Earth Vs the Flying Saucers (Widescreen) (1956)

Actors: Hugh Marlowe, Joan Taylor, Donald Curtis, Morris Ankrum, John Zaremba
Directors: Fred F. Sears
Format: AC-3, Black & White, Dolby, Dubbed, DVD-Video, Subtitled, Widescreen, NTSC
Subtitles: English, French, Portuguese, Spanish
Region: Region 1 encoding (US and Canada only)
Aspect Ratio: 1.85:1
Number of discs: 2
Sony Pictures
DVD Release Date: January 15, 2008
Run Time: 83 minutes



Description: Dr. Russell Marvin heads up Operation Skyhook, which is tasked with sending rockets into the upper atmosphere to probe for future space flights. Unfortunately, all the rockets are somehow disappearing. While investigating this strange occurrence, Russell and his new assistant/wife Carol Marvin are abducted by a flying saucer, where the aliens demand to meet with certain people in order to negotiate. But it was a trick; the aliens only wanted to kill them. The invasion has begun and if Russell and Carol can't find a way to get past their defenses and stop these creatures, it may be the end of the human race. -

The colorization of Earth vs. the Flying Saucers isn't as essential as the one of 20 Million Miles To Earth, but both these 1950's flicks boasting stop motion special effects by the legendary Ray Harryhausen benefit from the process.

Today Earth vs. the Flying Saucers comes across as Mars Attacks! but without the satire. The human characters and story are deathly dull, but the saucers and alien creatures are retro fun for 'Fifties SF movie fans.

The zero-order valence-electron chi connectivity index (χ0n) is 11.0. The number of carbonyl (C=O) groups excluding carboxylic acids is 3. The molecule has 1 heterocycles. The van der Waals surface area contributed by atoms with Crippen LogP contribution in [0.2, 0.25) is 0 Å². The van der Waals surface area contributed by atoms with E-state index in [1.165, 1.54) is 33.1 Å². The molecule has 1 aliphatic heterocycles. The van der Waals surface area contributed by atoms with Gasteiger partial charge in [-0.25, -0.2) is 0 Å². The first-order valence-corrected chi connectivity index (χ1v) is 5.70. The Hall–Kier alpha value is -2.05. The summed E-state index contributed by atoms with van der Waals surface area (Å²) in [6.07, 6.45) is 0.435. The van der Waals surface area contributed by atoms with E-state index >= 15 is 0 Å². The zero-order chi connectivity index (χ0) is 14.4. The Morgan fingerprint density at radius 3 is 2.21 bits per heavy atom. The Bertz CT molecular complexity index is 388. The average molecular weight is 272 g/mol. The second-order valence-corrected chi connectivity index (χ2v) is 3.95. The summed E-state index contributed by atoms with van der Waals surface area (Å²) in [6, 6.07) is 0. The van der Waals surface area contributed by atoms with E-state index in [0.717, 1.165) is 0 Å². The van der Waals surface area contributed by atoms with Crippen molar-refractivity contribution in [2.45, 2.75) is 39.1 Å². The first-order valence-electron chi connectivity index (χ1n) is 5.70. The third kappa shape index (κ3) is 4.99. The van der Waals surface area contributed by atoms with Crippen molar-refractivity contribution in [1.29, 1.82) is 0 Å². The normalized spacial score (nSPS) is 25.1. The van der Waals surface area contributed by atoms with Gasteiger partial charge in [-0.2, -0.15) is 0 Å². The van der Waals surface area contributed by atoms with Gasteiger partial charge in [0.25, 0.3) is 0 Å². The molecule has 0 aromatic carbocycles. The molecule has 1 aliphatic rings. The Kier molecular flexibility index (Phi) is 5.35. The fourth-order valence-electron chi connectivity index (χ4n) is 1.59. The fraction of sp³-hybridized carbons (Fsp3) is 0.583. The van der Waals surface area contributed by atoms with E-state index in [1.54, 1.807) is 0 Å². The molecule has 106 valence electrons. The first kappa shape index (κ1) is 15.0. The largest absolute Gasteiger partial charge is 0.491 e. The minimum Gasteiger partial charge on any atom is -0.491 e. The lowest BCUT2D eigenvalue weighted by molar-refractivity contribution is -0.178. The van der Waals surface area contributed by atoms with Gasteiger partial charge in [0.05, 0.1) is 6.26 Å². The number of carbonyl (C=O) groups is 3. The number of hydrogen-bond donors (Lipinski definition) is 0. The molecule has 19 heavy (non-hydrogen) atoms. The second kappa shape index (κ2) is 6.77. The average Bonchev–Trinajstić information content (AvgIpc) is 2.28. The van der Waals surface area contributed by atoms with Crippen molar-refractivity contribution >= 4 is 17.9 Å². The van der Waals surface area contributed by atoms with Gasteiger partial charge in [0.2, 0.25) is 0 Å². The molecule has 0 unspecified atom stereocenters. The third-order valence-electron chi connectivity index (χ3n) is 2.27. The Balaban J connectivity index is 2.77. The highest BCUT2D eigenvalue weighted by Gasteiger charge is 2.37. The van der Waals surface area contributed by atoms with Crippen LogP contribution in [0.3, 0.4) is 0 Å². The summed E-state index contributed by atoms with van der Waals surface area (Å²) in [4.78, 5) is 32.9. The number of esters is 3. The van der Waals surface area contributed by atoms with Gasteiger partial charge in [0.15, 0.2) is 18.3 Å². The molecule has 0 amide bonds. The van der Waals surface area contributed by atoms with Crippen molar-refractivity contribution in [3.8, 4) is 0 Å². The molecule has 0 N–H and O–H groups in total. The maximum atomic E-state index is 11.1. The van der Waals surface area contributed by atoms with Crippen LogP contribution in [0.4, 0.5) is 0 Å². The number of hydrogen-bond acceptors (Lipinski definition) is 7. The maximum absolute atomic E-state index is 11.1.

It is a truism that today's A-list movies are nothing but yesteryear's B-movies. Except they have bigger budgets. Nowhere is this better illustrated than by the climax of Earth vs. the Flying Saucers in which several Washington, D.C. landmarks are demolished by UFOs - something that anyone who has seen Independence Day will find familiar. That Harryhausen who so gleefully demolishes all these buildings didn't think of blowing up the White House itself comes as a surprise. Maybe there just weren't any money left in the budget . . .

THE DISCS: Some of the special features found on the other recent Harryhausen re-issues are repeated here. New however is a somewhat rambling inset about how the Writer's Guild has in recent years reinstated the correct names of writers on movie credits who wrote under nom de plumes to overcome the restrictions of blacklisting under the McCarthy era.

RECOMMENDATION: The colorization seems a bit off at times, but is still welcome. As one commentator has pointed out, these recently colorized Ray Harryhausen movies aren't Citizen Kane exactly and were usually filmed in B&W because of budgetary constraints and not out of artistic considerations. This point is borne out by the fact that Harryhausen has given his blessing to these new colorized DVD versions. (Purists can still select B&W though.)



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